In truth, this is a complex judgment made by the regulators in the context of what is happening in the market, the readiness of the alternatives, and what I have just described. The Government will make a direct evaluation of that, but here we are setting out the context in which that power will be used by the FCA.
On the point about the Government making a direct evaluation, if the benchmark user argues that it would not be reasonably practical to move to a market-led substitute, but the Treasury disagrees with that, what recourse does the user have to challenge this decision?
These matters will be governed by protocols with the industry. The industry would have a dialogue with the FCA, through which these matters would be resolved. There would be a dispute, I would imagine, about the number of contracts, the number of people involved in those contracts, and the readiness of an available alternative. Usually, these matters would be resolved through dialogue and consultation.
That is really helpful, in terms of the dialogue with the FCA. Will a process be followed to ensure a fair system is applied with regard to substitutes that disagree with the Treasury process, or will how it is done be judged at that time?
The complexity of these contracts and their reference to these benchmarks necessitates ongoing dialogue. There is a significant team in the FCA that deals with this work. The industry has been very concerned about this. This is a live, ongoing conversation. Given the context, and the history that the right hon. Member for Wolverhampton South East and I set out, and how appalling this situation was previously, there is wide consensus that this should be done in an open and collaborative way. This regulation will be used in that spirit.
Paul Richards from the International Capital Market Association, who gave evidence last week, said there were around 520 legacy bond contracts to be moved over, and only 20 had been converted in the market so far, because it is a difficult and time-consuming process. Is there more the Government could be doing to reassure and help? Does the Minister envisage bringing forward any amendments to make this any easier? It sounds like this process will cost the markets money.
I thank the hon. Lady for her question. The evidence from the ICMA last week underscored the ongoing complexity and challenges of this. It may be that legislation will be required in a future Session, but that would be subject to a resolution. There is no point of crystallisation from the industry; it is not compelling us to bring something forward. There is no resistance on the part of the Treasury to doing that; it is a question of working out what would be appropriate for the market. That dialogue will continue, and the Government will respond in the appropriate way in due course. I think the gentleman who gave evidence last week was appropriately making the Committee aware of that ongoing additional dialogue regarding that safe harbour provision. But there is no point of conflict between the Treasury and the industry on this matter.
The questions asked by my hon. Friend the Member for Erith and Thamesmead expose the potential for litigation if the Government and regulators are moving contracts from one basis to another; some of the people involved will have deep pockets and expensive lawyers. The Minister tells us that it will all be sorted out—thrashed out—and I hope he is right; but I am not sure that we can guarantee that.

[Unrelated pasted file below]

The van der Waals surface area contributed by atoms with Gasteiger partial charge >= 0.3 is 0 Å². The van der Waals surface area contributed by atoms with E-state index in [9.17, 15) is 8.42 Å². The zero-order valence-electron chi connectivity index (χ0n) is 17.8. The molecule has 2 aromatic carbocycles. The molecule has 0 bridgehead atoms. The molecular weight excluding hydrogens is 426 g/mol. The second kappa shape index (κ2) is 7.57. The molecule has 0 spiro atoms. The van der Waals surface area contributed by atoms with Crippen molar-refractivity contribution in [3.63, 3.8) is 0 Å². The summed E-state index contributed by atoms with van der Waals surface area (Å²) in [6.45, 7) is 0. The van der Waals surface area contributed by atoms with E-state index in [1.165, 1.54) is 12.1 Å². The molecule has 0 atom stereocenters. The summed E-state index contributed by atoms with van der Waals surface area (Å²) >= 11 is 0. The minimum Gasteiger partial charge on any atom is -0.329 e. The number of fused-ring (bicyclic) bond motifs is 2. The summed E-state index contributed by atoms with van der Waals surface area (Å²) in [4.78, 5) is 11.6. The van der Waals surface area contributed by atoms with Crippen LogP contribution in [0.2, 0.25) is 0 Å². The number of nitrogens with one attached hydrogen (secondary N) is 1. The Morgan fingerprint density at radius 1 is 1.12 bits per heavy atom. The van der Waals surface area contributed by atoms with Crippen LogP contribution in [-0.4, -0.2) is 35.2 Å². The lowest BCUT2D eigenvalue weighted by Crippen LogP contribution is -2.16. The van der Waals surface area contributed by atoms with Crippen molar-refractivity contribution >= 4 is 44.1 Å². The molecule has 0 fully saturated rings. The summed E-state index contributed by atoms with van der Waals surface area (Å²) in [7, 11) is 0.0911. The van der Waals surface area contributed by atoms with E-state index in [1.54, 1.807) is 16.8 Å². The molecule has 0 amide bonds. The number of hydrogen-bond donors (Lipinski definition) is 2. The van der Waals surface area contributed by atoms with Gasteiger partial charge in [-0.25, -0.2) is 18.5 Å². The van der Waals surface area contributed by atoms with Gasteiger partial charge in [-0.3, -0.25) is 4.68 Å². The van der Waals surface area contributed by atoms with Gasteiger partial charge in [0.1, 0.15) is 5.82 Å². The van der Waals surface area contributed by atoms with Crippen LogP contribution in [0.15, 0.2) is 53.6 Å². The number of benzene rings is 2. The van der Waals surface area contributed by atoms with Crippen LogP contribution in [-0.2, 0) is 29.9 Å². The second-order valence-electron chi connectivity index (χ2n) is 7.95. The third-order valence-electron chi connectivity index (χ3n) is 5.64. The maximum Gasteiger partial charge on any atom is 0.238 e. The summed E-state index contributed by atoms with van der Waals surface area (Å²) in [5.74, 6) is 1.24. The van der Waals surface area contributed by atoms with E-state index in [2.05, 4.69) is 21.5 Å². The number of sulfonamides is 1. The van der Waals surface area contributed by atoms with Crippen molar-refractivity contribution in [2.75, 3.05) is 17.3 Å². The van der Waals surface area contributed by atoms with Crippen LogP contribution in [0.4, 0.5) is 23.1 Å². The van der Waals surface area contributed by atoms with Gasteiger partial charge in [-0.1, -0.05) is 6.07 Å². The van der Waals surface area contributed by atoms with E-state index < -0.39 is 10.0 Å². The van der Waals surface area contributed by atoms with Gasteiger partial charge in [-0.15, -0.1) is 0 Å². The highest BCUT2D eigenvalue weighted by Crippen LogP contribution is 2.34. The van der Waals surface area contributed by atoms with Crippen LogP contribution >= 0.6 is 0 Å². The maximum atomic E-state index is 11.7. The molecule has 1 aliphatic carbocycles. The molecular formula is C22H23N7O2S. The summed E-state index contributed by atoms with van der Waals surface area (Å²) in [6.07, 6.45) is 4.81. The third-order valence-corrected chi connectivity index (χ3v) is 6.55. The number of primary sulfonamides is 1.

I have a couple of questions about the clause and those clauses that follow. First, is it all about LIBOR, even though it talks about critical benchmarks, or is it more general? For example, might the provisions be used on a benchmark related to the price of a particular metal, or something like that? For our understanding of the matter, should we, wherever the provisions refer to a critical benchmark, just be thinking about LIBOR—because that is what we really mean; and is there some parliamentary drafting reason why the Bill does not say that?
Secondly, the clause deals with a review of which benchmarks are critical benchmarks. The Minister said, and the clause says, that that seems to be a benchmark for which a market-led substitute exists, although for some reason it is not practical to transfer activity to such a market-led substitute. That is what is confusing about the clauses. We are told that the policy decision, and the regulatory decision, is to move away from LIBOR and to cease using it by the end of 2021. That is my understanding. Yet it seems that the clauses both facilitate that and facilitate the continued use of such benchmarks.
My reading of the clause and the one that follows is that the FCA will retain the power to compel organisations to submit information to a critical benchmark, even though the policy decision has been made to move away from that benchmark. The question then is why the regulator would want to do that, and what the power means for the 2021 LIBOR end date. Does the power mean that the FCA could compel submitters to keep submitting information to LIBOR, and is that because so many contracts depend on it? Is that really why the power to continue submitting information to critical benchmarks is engaged in this? What I am really asking is whether the clause is putting the brakes on LIBOR or, in some ways, continuing a facilitation of LIBOR after the end of 2021, for some things.
In the UK, LIBOR is the only critical benchmark. However, for reasons that the right hon. Gentleman has alluded to, we do not want the provision to be on just the LIBOR benchmark. For reasons to do with the type of legislation that that would mean—private legislation referring to something specific—a different process would be created. We have to use benchmark legislation—benchmark regulations; but LIBOR is what it pertains to. That is the only critical benchmark in the UK.
A mechanism to compel panel banks to continue to submit data beyond the end of 2021 does not exist. We have to be able to wind down in an orderly way and make provision for continuity, which is needed for the tough contracts that continue to exist and will need some reference point. We need to do that in a way that satisfies the market and maintains stability. It is in that context that we are giving the FCA the powers.